This study was conducted to investigate 106 grassland farms in six provinces including Chungcheongbuk-do, Gangwon-do, Gyeonggi-do, Gyeongsangbuk-do, Gyeongsangnam-do, Jeju-do, and Jeollanam-do to present their problems and causes by surveying the actual state of grassland farms during three years(2014~2016). The grassland survey was divided into three categories; used as the perennial grasses and annual forage crops (Complied with Grassland Act), not used as the perennial grasses and annual forage crops (Not complied with Grassland Act) and failed to meet the farmer and some items are missing or inaccurate (Insufficient contents). Among the surveyed grassland farm, 68 farms (64.2 %) were complied with Grassland Act but 30 farms (28.3 %) were not complied with Grassland Act. Especially, the 8 farms (26.7 %) not complied with Grassland Act used the grassland as other purposes such as tree growing, golf club and swine farm etc.. Therefore, strict on-site investigation by local governments is required to prevent the grassland from being used by illegal purposes. And there's a strong likelihood that 5 farms (62.5 %) avoided the survey violate the positive law. Grassland grades used by the local administrative agencies were not influenced by the factors affecting the yield (existence and non-existence of overseeding and fertilization by grassland grade, soil pH and organic matter content). This results suggest that there is a fundamental problem on the current grassland grade system based on the yield and the irregular time of investigation and lack of on-site investigation are another causes for inaccurate grassland grade. Therefore, the new method evaluating grassland grades which is not based on yield and the thorough on-site investigation by local administrative agencies are necessary when the grassland grade is evaluated.
This Study involved the development of a survey form and the collection of data in an effort-to provide information which can be used in the improvement of nursing curricula. The data examined were the kinds courses currently being taught in the curricula of nursing education institutions throughout Korea, credits required for course completion, and year in-which courses are taken. For the purposes of this study, curricula were classified into college, nursing school and vocational school categories. Courses were directed into the 3 major categories of general education courses, supporting science courses and professional education course, and further subdirector as. follows: 1) General education (following the classification of Philip H. phoenix): a) Symbolics, b) Empirics, c) Aesthetics. 4) Synthetics, e) Ethics, f) Synoptic. 2) Supporting science: a) physical science, b) biological science, c) social science, d) behavioral science, e) Health science, f) Educations 3) Professional Education; a) basic courses, b) courses in each of the respective fields of nursing. Ⅰ. General Education aimed at developing the individual as a person and as a member of society is relatively strong in college curricula compared with the other two. a) Courses included in the category of symbolics included Korean language, English, German. Chines. Mathematics. Statics: Economics and Computer most college curricula included 20 credits. of courses in this sub-category, while nursing schools required 12 credits and vocational school 10 units. English ordinarily receives particularly heavy emphasis. b) Research methodology, Domestic affair and women & courtney was included under the category of empirics in the college curricula, nursing and vocational school do not offer this at all. c) Courses classified under aesthetics were physical education, drill, music, recreation and fine arts. Most college curricula had 4 credits in these areas, nursing school provided for 2 credits, and most vocational schools offered 10 units. d) Synoptic included leadership, interpersonal relationship, and communications, Most schools did not offer courses of this nature. e) The category of ethics included citizenship. 2 credits are provided in college curricula, while vocational schools require 4 units. Nursing schools do not offer these courses. f) Courses included under synoptic were Korean history, cultural history, philosophy, Logics, and religion. Most college curricular 5 credits in these areas, nursing schools 4 credits. and vocational schools 2 units. g) Only physical education was given every Year in college curricula and only English was given in nursing schools and vocational schools in every of the curriculum. Most of the other courses were given during the first year of the curriculum. Ⅱ. Supporting science courses are fundamental to the practice and application of nursing theory. a) Physical science course include physics, chemistry and natural science. most colleges and nursing schools provided for 2 credits of physical science courses in their curricula, while most vocational schools did not offer t me. b) Courses included under biological science were anatomy, physiologic, biology and biochemistry. Most college curricula provided for 15 credits of biological science, nursing schools for the most part provided for 11 credits, and most vocational schools provided for 8 units. c) Courses included under social science were sociology and anthropology. Most colleges provided for 1 credit in courses of this category, which most nursing schools provided for 2 creates Most vocational school did not provide courses of this type. d) Courses included under behavioral science were general and clinical psychology, developmental psychology. mental hygiene and guidance. Most schools did not provide for these courses. e) Courses included under health science included pharmacy and pharmacology, microbiology, pathology, nutrition and dietetics, parasitology, and Chinese medicine. Most college curricula provided for 11 credits, while most nursing schools provide for 12 credits, most part provided 20 units of medical courses. f) Courses included under education included educational psychology, principles of education, philosophy of education, history of education, social education, educational evaluation, educational curricula, class management, guidance techniques and school & community. Host college softer 3 credits in courses in this category, while nursing schools provide 8 credits and vocational schools provide for 6 units, 50% of the colleges prepare these students to qualify as regular teachers of the second level, while 91% of the nursing schools and 60% of the vocational schools prepare their of the vocational schools prepare their students to qualify as school nurse. g) The majority of colleges start supporting science courses in the first year and complete them by the second year. Nursing schools and vocational schools usually complete them in the first year. Ⅲ. Professional Education courses are designed to develop professional nursing knowledge, attitudes and skills in the students. a) Basic courses include social nursing, nursing ethics, history of nursing professional control, nursing administration, social medicine, social welfare, introductory nursing, advanced nursing, medical regulations, efficient nursing, nursing english and basic nursing, College curricula devoted 13 credits to these subjects, nursing schools 14 credits, and vocational schools 26 units indicating a severe difference in the scope of education provided. b) There was noticeable tendency for the colleges to take a unified approach to the branches of nursing. 60% of the schools had courses in public health nursing, 80% in pediatric nursing, 60% in obstetric nursing, 90% in psychiatric nursing and 80% in medical-surgical nursing. The greatest number of schools provided 48 crudites in all of these fields combined. in most of the nursing schools, 52 credits were provided for courses divided according to disease. in the vocational schools, unified courses are provided in public health nursing, child nursing, maternal nursing, psychiatric nursing and adult nursing. In addition, one unit is provided for one hour a week of practice. The total number of units provided in the greatest number of vocational schools is thus Ⅲ units double the number provided in nursing schools and colleges. c) In th leges, the second year is devoted mainly to basic nursing courses, while the third and fourth years are used for advanced nursing courses. In nursing schools and vocational schools, the first year deals primarily with basic nursing and the second and third years are used to cover advanced nursing courses. The study yielded the following conclusions. 1. Instructional goals should be established for each courses in line with the idea of nursing, and curriculum improvements should be made accordingly. 2. Course that fall under the synthetics category should be strengthened and ways should be sought to develop the ability to cooperate with those who work for human welfare and health. 3. The ability to solve problems on the basis of scientific principles and knowledge and understanding of man society should be fostered through a strengthening of courses dealing with physical sciences, social sciences and behavioral sciences and redistribution of courses emphasizing biological and health sciences. 4. There should be more balanced curricula with less emphasis on courses in the major There is a need to establish courses necessary for the individual nurse by doing away with courses centered around specific diseases and combining them in unified courses. In addition it is possible to develop skill in dealing with people by using the social setting in comprehensive training. The most efficient ratio of the study experience should be studied to provide more effective, interesting education Elective course should be initiated to insure a man flexible, responsive educational program. 5. The curriculum stipulated in the education law should be examined.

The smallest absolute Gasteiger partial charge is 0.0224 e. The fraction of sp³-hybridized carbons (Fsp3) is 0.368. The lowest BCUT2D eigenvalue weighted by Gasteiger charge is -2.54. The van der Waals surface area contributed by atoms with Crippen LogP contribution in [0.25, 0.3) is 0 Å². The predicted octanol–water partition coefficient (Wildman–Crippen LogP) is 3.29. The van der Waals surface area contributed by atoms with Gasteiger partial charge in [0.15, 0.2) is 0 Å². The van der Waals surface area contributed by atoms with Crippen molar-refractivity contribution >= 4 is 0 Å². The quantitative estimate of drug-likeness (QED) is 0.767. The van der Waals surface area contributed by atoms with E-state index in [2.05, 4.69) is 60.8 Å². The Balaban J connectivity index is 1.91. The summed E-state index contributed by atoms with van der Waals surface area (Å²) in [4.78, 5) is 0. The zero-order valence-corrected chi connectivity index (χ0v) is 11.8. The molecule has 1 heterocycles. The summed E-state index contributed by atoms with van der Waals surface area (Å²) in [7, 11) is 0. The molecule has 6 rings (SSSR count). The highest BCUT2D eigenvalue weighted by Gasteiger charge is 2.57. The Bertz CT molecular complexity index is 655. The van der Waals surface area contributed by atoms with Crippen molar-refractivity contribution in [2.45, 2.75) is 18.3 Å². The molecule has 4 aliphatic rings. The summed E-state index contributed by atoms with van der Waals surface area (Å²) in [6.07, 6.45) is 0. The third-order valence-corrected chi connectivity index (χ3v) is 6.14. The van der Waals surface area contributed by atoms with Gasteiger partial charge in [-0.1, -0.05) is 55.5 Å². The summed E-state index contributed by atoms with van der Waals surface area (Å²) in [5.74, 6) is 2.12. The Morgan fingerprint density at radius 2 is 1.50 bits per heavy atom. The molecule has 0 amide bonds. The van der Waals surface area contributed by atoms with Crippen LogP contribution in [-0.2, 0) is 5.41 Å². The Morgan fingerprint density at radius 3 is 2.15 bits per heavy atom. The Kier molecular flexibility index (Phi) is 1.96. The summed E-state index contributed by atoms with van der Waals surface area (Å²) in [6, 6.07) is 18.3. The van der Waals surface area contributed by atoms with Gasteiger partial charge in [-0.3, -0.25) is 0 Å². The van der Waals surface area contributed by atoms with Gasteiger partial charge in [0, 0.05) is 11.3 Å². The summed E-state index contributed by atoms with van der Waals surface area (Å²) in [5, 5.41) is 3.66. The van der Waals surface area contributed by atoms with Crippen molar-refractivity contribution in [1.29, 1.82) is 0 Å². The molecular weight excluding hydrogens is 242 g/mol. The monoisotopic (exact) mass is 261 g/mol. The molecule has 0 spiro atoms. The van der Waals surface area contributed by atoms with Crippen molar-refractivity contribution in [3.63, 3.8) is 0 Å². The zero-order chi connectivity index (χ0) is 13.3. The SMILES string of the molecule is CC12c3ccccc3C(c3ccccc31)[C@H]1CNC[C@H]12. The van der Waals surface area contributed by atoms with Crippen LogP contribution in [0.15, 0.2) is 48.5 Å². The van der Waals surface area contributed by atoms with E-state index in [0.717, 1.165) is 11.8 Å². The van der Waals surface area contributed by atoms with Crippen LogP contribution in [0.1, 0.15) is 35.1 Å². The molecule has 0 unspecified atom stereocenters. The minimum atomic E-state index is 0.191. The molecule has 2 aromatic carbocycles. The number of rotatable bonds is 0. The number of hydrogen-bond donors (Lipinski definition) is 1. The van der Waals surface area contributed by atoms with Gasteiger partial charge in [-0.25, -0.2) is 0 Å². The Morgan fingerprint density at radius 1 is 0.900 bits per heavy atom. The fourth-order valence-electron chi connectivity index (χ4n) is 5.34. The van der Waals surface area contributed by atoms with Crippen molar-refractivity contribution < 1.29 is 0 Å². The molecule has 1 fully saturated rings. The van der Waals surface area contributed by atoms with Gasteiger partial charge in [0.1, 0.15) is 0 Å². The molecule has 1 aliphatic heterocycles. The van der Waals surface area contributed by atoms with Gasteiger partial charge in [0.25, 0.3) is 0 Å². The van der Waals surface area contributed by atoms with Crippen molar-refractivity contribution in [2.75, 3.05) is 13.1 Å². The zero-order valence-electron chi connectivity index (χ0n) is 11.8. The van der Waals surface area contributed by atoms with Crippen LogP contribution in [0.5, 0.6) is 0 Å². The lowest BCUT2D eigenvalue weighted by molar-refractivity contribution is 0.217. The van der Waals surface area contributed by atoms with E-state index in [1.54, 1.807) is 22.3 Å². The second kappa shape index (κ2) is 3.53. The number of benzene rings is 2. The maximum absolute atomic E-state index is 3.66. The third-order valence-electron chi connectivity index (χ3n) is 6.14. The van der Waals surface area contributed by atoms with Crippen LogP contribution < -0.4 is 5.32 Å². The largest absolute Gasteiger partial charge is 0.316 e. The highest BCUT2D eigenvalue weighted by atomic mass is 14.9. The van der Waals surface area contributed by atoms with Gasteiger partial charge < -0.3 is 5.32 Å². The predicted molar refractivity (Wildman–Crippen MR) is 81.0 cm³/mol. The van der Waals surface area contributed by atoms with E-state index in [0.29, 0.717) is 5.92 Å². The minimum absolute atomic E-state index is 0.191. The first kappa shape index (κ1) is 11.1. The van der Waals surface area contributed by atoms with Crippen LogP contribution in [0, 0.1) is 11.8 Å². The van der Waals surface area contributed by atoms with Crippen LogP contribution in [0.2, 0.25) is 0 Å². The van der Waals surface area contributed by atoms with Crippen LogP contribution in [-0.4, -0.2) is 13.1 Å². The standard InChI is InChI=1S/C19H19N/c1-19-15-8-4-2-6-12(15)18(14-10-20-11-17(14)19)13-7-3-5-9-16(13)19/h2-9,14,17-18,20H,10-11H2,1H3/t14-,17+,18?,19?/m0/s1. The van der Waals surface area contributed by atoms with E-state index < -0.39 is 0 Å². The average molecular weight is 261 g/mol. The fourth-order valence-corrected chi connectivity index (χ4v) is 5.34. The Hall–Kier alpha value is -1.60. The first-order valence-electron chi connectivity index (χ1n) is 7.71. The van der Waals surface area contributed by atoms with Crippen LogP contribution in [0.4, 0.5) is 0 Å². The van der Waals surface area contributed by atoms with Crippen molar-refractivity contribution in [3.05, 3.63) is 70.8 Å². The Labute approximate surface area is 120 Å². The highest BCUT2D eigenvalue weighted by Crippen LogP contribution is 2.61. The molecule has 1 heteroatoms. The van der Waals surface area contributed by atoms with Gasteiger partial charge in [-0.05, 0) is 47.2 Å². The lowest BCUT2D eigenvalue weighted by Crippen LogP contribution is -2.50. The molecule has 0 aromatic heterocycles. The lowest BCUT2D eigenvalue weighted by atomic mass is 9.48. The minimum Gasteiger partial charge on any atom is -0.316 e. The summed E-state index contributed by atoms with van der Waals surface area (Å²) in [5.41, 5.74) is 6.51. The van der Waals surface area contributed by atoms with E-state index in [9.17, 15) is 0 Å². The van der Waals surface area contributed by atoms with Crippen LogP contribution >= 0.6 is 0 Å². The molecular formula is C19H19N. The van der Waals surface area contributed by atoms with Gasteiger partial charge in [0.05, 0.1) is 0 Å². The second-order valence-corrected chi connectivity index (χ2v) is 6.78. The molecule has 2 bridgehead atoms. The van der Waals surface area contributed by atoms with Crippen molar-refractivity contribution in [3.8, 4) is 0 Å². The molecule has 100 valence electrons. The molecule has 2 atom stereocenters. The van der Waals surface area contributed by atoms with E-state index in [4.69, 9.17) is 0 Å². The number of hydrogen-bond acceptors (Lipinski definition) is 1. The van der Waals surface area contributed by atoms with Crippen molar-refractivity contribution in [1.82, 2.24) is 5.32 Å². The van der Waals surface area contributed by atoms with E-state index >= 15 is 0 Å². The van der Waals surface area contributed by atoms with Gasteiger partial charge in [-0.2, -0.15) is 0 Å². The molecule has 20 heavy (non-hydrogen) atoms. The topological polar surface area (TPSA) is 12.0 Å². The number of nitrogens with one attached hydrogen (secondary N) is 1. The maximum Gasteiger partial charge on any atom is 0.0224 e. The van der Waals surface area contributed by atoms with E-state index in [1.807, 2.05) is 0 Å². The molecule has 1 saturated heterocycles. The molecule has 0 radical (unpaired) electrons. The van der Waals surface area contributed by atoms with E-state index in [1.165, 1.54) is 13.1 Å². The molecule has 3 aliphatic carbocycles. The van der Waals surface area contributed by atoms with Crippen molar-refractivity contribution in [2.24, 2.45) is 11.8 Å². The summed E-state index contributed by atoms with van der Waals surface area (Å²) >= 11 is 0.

Franchise businesses in South Korea have contributed to economic growth and job creation, and its growth potential remains very high. However, despite such virtues, domestic franchise businesses face many problems such as the instability of franchisor's business structure and weak financial conditions. To solve these problems, the government enacted legislation and strengthened franchise related laws. However, the strengthening of laws regulating franchisors had many side effects that interrupted the development of the franchise business. For example, legal regulations regarding franchisors have had the effect of suppressing the franchisor's leadership activities (e.g. activities such as the ability to advocate the franchisor's policies and strategies to the franchisees, in order to facilitate change and innovation). One of the main goals of the franchise business is to build cooperation between the franchisor and the franchisee for their combined success. However, franchisees can refuse to follow the franchisor's strategies because of the current state of franchise-related law and government policy. The purpose of this study to explore the effects of franchisor's leadership style on franchisee's commitment in a franchise system. We classified leadership styles according to the path-goal theory (House & Mitchell, 1974), and it was hypothesized and tested that the four leadership styles proposed by the path-goal theory (i.e. directive, supportive, participative and achievement-oriented leadership) have different effects on franchisee's commitment. Another purpose of this study to explore the how the level of franchisee's self-efficacy influences both the franchisor's leadership style and franchisee's commitment in a franchise system. Results of the present study are expected to provide important theoretical and practical implications as to the role of franchisor's leadership style, as restricted by government regulations and the franchisee's self-efficacy, which could be needed to improve the quality of the long-term relationship between the franchisor and franchisee. Quoted by Northouse(2007), one problem regarding the investigation of leadership is that there are almost as many different definitions of leadership as there are people who have tried to define it. But despite the multitude of ways in which leadership has been conceptualized, the following components can be identified as central to the phenomenon: (a) leadership is a process, (b) leadership involves influence, (c) leadership occurs in a group context, and (d) leadership involves goal attainment. Based on these components, in this study leadership is defined as a process whereby franchisor's influences a group of franchisee' to achieve a common goal. Focusing on this definition, the path-goal theory is about how leaders motivate subordinates to accomplish designated goals. Drawing heavily from research on what motivates employees, path-goal theory first appeared in the leadership literature in the early 1970s in the works of Evans (1970), House (1971), House and Dessler (1974), and House and Mitchell (1974). The stated goal of this leadership theory is to enhance employee performance and employee satisfaction by focusing on employee motivation. In brief, path-goal theory is designed to explain how leaders can help subordinates along the path to their goals by selecting specific behaviors that are best suited to subordinates' needs and to the situation in which subordinates are working (Northouse, 2007). House & Mitchell(1974) predicted that although many different leadership behaviors could have been selected to be a part of path-goal theory, this approach has so far examined directive, supportive, participative, and achievement-oriented leadership behaviors. And they suggested that leaders may exhibit any or all of these four styles with various subordinates and in different situations. However, due to restrictive government regulations, franchisors are not in a position to change their leadership style to suit their circumstances. In addition, quoted by Northouse(2007), ssubordinate characteristics determine how a leader's behavior is interpreted by subordinates in a given work context. Many researchers have focused on subordinates' needs for affiliation, preferences for structure, desires for control, and self-perceived level of task ability. In this study, we have focused on the self-perceived level of task ability, namely, the franchisee's self-efficacy. According to Bandura (1977), self-efficacy is chiefly defined as the personal attitude of one's ability to accomplish concrete tasks. Therefore, it is not an indicator of one's actual abilities, but an opinion of the extent of how one can use that ability. Thus, the judgment of maintain franchisee's commitment depends on the situation (e.g., government regulation and policy and leadership style of franchisor) and how it affects one's ability to mobilize resources to deal with the task, so even if people possess the same ability, there may be differences in self-efficacy. Figure 1 illustrates the model investigated in this study. In this model, it was hypothesized that leadership styles would affect the franchisee's commitment, and self-efficacy would moderate the relationship between leadership style and franchisee's commitment. Theoretically, quoted by Northouse(2007), the path-goal approach suggests that leaders need to choose a leadership style that best fits the needs of subordinates and the work they are doing. According to House & Mitchell (1974), the theory predicts that a directive style of leadership is best in situations in which subordinates are dogmatic and authoritarian, the task demands are ambiguous, and the organizational rule and procedures are unclear. In these situations, franchisor's directive leadership complements the work by providing guidance and psychological structure for franchisees. For work that is structured, unsatisfying, or frustrating, path-goal theory suggests that leaders should use a supportive style. Franchisor's Supportive leadership offers a sense of human touch for franchisees engaged in mundane, mechanized activity. Franchisor's participative leadership is considered best when a task is ambiguous because participation gives greater clarity to how certain paths lead to certain goals; it helps subordinates learn what actions leads to what outcome. Furthermore, House & Mitchell(1974) predicts that achievement-oriented leadership is most effective in settings in which subordinates are required to perform ambiguous tasks. Marsh and O'Neill (1984) tested the idea that organizational members' anger and decline in performance is caused by deficiencies in their level of effort and found that self-efficacy promotes accomplishment, decreases stress and negative consequences like depression and emotional instability. Based on the extant empirical findings and theoretical reasoning, we posit positive and strong relationships between the franchisor's leadership styles and the franchisee's commitment. Furthermore, the level of franchisee's self-efficacy was thought to maintain their commitment. The questionnaires sent to participants consisted of the following measures; leadership style was assessed using a 20 item 7-point likert scale developed by Indvik (1985), self-efficacy was assessed using a 24 item 6-point likert scale developed by Bandura (1977), and commitment was assessed using a 6 item 5-point likert scale developed by Morgan & Hunt (1994). Questionnaires were distributed to Korean optical franchisees in Seoul. It took about 20 days to complete the data collection. A total number of 140 questionnaires were returned and complete data were available from 137 respondents. Results of multiple regression analyses testing the relationships between the each of the four styles of leadership shown by the franchisor as independent variables and franchisee's commitment as the dependent variable showed that the relationship between supportive leadership style and commitment (